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Parent feeding practices affect risk of obesity in children. Latino children are at higher risk of obesity than the general population, yet valid measure of feeding practices, one of which is the Infant Feeding Styles Questionnaire (IFSQ), have not been formally validated in Spanish.
To validate the IFSQ among Latino families, we conducted confirmatory factor analysis of pressuring, restrictive, and responsive feeding constructs from the IFSQ.
The IFSQ was administered at the 12-month visit in the Greenlight study, a multi-center cluster randomized trial to prevent obesity. Parents were included if they were of Latino origin (n=303) and completed an English or Spanish language modified IFSQ (without the indulgence construct). Scores from nine sub-constructs of the IFSQ were compared between English and Spanish language versions. We tested reliability with Cronbach’s alpha coefficients and performed confirmatory factor analysis to examine factor loadings and goodness of fit characteristics, modifying constructs to achieve best fit.
Of 303 parents completing the IFSQ, 84% were born outside the US, and 74% completed the IFSQ in Spanish. Reliability coefficients ranged from 0.28–0.61 for the laissez-faire sub-constructs and from 0.58–0.83 for the pressuring, restrictive, and responsive sub-constructs. Results for all coefficients were similar between participants responding to an English and Spanish version of the IFSQ. Goodness of fit indices ranged from CFI 0.82–1 and RMSEA 0.00–0.31, and the model performed best in pressuring-soothing (CFI 1.0, RMSEA 0.00) and restrictive-amount (CFI 0.98, RMSEA 0.1) sub-constructs.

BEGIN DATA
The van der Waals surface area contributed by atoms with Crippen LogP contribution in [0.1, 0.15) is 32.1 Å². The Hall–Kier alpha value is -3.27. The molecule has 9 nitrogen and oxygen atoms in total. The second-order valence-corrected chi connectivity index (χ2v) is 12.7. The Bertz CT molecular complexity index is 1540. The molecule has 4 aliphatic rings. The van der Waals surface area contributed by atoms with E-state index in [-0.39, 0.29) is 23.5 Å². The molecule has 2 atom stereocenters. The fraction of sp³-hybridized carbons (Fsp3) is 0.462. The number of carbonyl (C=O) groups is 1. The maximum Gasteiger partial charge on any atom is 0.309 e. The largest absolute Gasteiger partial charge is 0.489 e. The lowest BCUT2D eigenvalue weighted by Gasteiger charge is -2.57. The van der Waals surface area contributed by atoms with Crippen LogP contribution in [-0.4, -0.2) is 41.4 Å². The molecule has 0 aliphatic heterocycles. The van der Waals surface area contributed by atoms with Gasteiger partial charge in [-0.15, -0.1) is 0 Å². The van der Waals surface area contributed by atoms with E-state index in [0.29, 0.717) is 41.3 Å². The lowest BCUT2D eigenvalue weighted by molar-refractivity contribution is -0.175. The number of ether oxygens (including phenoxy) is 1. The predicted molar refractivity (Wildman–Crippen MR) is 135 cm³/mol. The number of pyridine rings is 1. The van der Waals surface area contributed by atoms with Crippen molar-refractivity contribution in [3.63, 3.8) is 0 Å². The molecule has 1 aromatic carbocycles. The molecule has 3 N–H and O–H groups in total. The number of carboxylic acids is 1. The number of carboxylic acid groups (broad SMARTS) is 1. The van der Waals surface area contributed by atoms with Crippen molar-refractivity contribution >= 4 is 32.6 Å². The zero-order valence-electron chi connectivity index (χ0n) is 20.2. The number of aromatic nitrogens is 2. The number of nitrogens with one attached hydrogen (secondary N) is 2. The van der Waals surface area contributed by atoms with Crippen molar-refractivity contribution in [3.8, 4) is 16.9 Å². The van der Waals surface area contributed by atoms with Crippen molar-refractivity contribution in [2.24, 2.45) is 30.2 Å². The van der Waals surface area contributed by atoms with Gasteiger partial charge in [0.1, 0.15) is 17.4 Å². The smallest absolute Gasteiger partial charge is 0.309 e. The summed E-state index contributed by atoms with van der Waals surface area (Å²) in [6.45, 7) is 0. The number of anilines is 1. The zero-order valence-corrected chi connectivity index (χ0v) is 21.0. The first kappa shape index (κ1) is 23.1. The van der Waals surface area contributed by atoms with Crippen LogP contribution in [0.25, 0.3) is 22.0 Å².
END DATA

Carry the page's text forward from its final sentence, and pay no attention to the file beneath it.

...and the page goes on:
In a sample of Latino families, pressuring, restrictive, and responsive constructs performed well. The modified IFSQ in both English and Spanish-speaking Latino families may be used to assess parenting behaviors related to early obesity risk in this at-risk population.
Compared with non-Hispanic infants, Hispanic infants have a higher prevalence of weight-for-recumbent length greater than the 95th percentile. Additionally, obesity risk factors in infancy, such as the quality of infant diet and behaviors related to feeding, differ by race/ethnicity.1–3 When these risk factors are adjusted for, racial/ethnic disparities in childhood obesity are attenuated or disappear.4 With an increasing focus on preventing obesity, it is important to understand modifiable risk factors for the development of obesity in Latinos, the largest minority population in the United States. One such risk factor is rapid infant weight gain, defined as upward crossing of weight percentiles in the first two years of life, which increases obesity risk in childhood and adulthood, increases cardiovascular, respiratory, and metabolic risk, and may contribute to increases in body fat percentage compared to infants who do not exhibit rapid infant weight gain.5–13